The 250 guys talked a little bit about it being a race to the first puddle. What was it like sitting on the line and thinking, ‘man, I’ve got to beat these guys or else I’m ruined’?
Yeah, maybe 50 to 60 feet out of the gate there was that huge puddle, so if you got beat there, you were just getting splashed the whole way down and you were blind for a while. It was quite sketchy, actually. That’s one thing I wish they would have done today better, is just prep the start better, because when there is standing water on the start like that, it’s quite dangerous in my opinion, so it was definitely like, ‘I got to get to that puddle first’ and I didn’t manage it in either race.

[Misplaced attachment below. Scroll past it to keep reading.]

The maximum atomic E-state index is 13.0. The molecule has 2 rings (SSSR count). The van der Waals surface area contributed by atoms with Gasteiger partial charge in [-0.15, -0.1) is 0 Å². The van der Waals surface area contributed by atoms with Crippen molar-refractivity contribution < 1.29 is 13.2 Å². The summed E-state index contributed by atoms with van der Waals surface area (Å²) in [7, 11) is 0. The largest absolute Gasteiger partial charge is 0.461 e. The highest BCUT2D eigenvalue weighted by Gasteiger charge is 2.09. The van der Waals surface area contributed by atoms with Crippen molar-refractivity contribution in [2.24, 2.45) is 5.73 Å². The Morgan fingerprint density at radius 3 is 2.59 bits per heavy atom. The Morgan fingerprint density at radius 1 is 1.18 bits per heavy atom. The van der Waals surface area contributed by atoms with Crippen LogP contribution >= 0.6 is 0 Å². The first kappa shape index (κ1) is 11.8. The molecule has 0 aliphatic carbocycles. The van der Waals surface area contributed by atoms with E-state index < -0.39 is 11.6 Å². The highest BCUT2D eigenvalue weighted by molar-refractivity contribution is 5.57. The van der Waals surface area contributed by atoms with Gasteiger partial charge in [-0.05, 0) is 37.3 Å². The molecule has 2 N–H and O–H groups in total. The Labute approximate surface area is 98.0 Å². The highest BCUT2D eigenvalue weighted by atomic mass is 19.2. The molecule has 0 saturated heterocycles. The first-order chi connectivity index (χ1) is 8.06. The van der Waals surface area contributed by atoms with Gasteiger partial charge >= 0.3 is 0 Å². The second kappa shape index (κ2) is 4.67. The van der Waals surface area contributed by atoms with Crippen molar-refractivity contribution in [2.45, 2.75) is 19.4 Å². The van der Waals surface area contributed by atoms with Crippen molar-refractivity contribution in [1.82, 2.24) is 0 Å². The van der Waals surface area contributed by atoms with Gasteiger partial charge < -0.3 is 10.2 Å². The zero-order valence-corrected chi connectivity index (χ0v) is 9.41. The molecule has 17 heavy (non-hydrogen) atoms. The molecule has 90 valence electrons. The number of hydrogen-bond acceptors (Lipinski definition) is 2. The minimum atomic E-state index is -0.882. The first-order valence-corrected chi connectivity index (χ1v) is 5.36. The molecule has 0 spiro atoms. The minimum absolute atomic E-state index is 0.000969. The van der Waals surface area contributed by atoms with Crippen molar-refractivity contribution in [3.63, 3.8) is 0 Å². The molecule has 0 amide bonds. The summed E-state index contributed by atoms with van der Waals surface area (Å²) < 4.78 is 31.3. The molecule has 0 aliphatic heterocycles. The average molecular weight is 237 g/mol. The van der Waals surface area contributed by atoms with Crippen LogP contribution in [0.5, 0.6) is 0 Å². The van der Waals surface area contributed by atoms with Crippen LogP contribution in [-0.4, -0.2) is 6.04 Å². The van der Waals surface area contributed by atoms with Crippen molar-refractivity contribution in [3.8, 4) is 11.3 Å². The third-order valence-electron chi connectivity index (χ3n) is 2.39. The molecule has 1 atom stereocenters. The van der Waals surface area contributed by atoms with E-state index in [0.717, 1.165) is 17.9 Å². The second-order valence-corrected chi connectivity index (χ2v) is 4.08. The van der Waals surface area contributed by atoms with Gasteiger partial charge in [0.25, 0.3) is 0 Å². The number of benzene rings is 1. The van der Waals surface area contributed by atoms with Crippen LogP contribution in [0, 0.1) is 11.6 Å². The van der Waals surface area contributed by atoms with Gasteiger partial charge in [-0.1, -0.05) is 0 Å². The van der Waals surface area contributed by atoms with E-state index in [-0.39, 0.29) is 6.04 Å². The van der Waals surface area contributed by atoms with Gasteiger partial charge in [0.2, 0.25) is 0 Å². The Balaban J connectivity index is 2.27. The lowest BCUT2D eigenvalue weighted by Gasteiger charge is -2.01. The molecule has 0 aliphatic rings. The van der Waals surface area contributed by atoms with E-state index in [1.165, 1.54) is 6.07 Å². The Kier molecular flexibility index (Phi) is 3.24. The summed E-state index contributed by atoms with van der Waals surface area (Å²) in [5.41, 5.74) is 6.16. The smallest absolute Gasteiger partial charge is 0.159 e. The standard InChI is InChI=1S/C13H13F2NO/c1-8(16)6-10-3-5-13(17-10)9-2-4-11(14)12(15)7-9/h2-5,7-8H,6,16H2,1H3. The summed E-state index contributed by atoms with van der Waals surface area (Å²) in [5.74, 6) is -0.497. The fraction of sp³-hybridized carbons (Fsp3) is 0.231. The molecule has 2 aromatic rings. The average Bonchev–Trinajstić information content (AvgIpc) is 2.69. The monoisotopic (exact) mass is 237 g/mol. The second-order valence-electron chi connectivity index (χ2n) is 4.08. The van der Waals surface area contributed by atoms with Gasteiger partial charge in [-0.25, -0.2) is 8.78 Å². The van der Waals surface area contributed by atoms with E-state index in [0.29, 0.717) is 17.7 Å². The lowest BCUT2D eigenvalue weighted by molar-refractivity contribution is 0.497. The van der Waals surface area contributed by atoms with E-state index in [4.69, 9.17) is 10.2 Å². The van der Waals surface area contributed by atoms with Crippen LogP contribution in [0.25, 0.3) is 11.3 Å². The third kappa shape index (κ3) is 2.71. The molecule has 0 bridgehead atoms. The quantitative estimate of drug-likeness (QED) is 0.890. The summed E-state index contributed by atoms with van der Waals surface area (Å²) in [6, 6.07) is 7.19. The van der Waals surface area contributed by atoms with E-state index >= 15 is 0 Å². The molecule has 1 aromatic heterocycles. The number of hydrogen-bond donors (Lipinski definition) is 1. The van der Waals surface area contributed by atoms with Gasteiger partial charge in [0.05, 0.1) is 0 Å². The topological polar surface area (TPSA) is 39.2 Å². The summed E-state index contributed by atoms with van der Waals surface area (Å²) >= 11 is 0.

During the break you went and did the GNCC, you’ve done some off-road stuff and you know how to preserve a bike. Days like today, do you fall back on those traits instead of just hammering it out everywhere?
Yeah, a little bit for sure. Today it was just tough conditions for bikes, period. The water on the start, that’s a nightmare for electronics, then just how deep some of the ruts were you would either hammer to clutch out of it and hope that your bike didn’t stop or just get stuck and get winched out. It was just a tough day in general… I wouldn’t say that I’m some expert at saving dirt bikes or something, because I’m actually quite hard on bikes [laughs], but today was just one of those days where if you could just stay in a rut and do laps, you were going to do good.
You’re two rounds into the season, so it’s still in the early days, but the championship points are looking pretty good at the moment. What are your thoughts on that after the two Loretta’s rounds?